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Shadow MPC would raise rates in February

The Shadow Monetary Policy Committee has ruled by a majority of five to four in favour of raising the bank rate to 1 per cent on February 10.

At the quarterly gathering of independent economists, the five members who voted in favour of the rate rise outlined three major causes for concern that led to their decision.



The first has been described as the threat to the UK’s fight against inflation, based on what has been described as ’persistent overshoots’ of the 2 per cent consumer prices index target.



This has been highlighted as particularly relevant due to the 4.75 per cent inflation rate that is being recorded by the various retail price measures.



Additionally, the SMPC made the argument that the global economy is in fact closer to overheating than it is to depression.

The point was also made that any depreciation of sterling reflects the relative laxity of the UK’s monetary stance compared with other countries.

Despite these arguments in favour of a rate rise, the four minority members of the SMPC felt even a small rate hike could generate additional uncertainty for businesses.

This minority also felt that the fragility of the British banking system meant it would be unable to generate sufficient money and credit required to support the recovery.

The SMPC has not called for a rise in interest rates since they fell to 0.5 per cent almost two years ago.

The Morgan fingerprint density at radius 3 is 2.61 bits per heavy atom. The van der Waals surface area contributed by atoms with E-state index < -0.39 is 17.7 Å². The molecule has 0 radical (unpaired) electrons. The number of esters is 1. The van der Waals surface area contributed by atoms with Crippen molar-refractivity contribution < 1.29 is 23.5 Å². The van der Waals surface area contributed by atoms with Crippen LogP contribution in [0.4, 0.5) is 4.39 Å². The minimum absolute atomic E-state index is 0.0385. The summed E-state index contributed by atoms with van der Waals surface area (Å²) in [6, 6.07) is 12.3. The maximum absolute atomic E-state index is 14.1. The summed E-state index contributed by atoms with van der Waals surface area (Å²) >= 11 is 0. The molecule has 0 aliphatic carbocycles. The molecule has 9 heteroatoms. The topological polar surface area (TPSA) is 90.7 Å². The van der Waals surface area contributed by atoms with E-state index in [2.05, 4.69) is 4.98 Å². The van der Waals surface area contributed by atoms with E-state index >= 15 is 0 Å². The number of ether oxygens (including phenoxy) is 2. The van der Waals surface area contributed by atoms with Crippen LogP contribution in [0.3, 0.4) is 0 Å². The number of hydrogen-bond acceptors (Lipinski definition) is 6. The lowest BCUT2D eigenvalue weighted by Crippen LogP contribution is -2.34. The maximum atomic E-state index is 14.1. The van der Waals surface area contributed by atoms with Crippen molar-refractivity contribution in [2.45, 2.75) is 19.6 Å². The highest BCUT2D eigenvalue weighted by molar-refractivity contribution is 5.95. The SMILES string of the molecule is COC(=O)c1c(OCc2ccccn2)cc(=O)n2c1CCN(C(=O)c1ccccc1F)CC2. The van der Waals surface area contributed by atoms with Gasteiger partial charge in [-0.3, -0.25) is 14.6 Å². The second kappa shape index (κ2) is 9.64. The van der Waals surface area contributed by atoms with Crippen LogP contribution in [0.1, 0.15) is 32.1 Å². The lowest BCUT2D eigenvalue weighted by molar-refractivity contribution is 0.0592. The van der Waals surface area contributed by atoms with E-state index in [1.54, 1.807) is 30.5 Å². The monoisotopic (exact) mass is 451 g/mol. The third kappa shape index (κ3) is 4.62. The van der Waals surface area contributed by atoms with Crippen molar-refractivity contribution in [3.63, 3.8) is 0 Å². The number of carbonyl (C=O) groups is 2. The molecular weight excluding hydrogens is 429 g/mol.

Both sides agreed that both the Basel III proposals on bank regulation risked denting global supplies of money and credit. This created the possibility of a renewed global recession, the SMPC said.

The hike in VAT to 20 per cent is likely to squeeze living standards, members added, depressing household consumption.

A group of senior economists founded the SMPC in 1997 to debate the policy decisions of the Bank of England’s Monetary Policy Committee.

On this occasion, the SMPC’s view differed markedly from the official view of the MPC at its last meeting in January, which was to keep rates on hold.

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Comments

There are 5 comments at the moment, we would love to hear your opinion too.

  1. Well done boys!!
    Has it ever occurred to you that bright ideas like this one are the reason why you are the SHADOW MPC and not the real one?

  2. William Kingsley 7th February 2011 at 1:51 pm

    Whilst the SMPC have more academic qualifications than most, they do seem a tad detatched from the things that are affecting Joe Public at the moment and putting up interest rates is not the right thing to do just yet. There is a massive squeeze on household budgets currently and higher rates will push more people to the brink with more reposessions depressing the housing market even further. VAT will add even further to prices along the supply chains and fuel costs are being pushed higher by VAT, speculators and a weak Sterling. Inflation is not being driven by the consumer so increasing rates will only squash a very weak recovery.

  3. When will some people understand that the problem with inflation at the moment is the fact that we are ‘importing’ it through higher commodity prices of most goods and there is nothing that the BOE can do about it! It is NOT demand led inflation – were this the case I could see the point in raising rates. We have a fiscal tightening in this country which will remain in place for several years that will ensure consumer spending remains subdued. Increasing BOE rates will do nothing to stop inflation, on the contrary it will add to costs which is counter productive to what is needed and will not help industry invest

  4. Strange comments John Lacy.
    Has it ever occured to you John that comments like those are the reason that you are not even on the shadow MPC?
    Unless you think 4.75% inflations a good thing?

  5. John Lacy, don’t forget that Adam Smith wrote the Wealth of Nations. The economics bible

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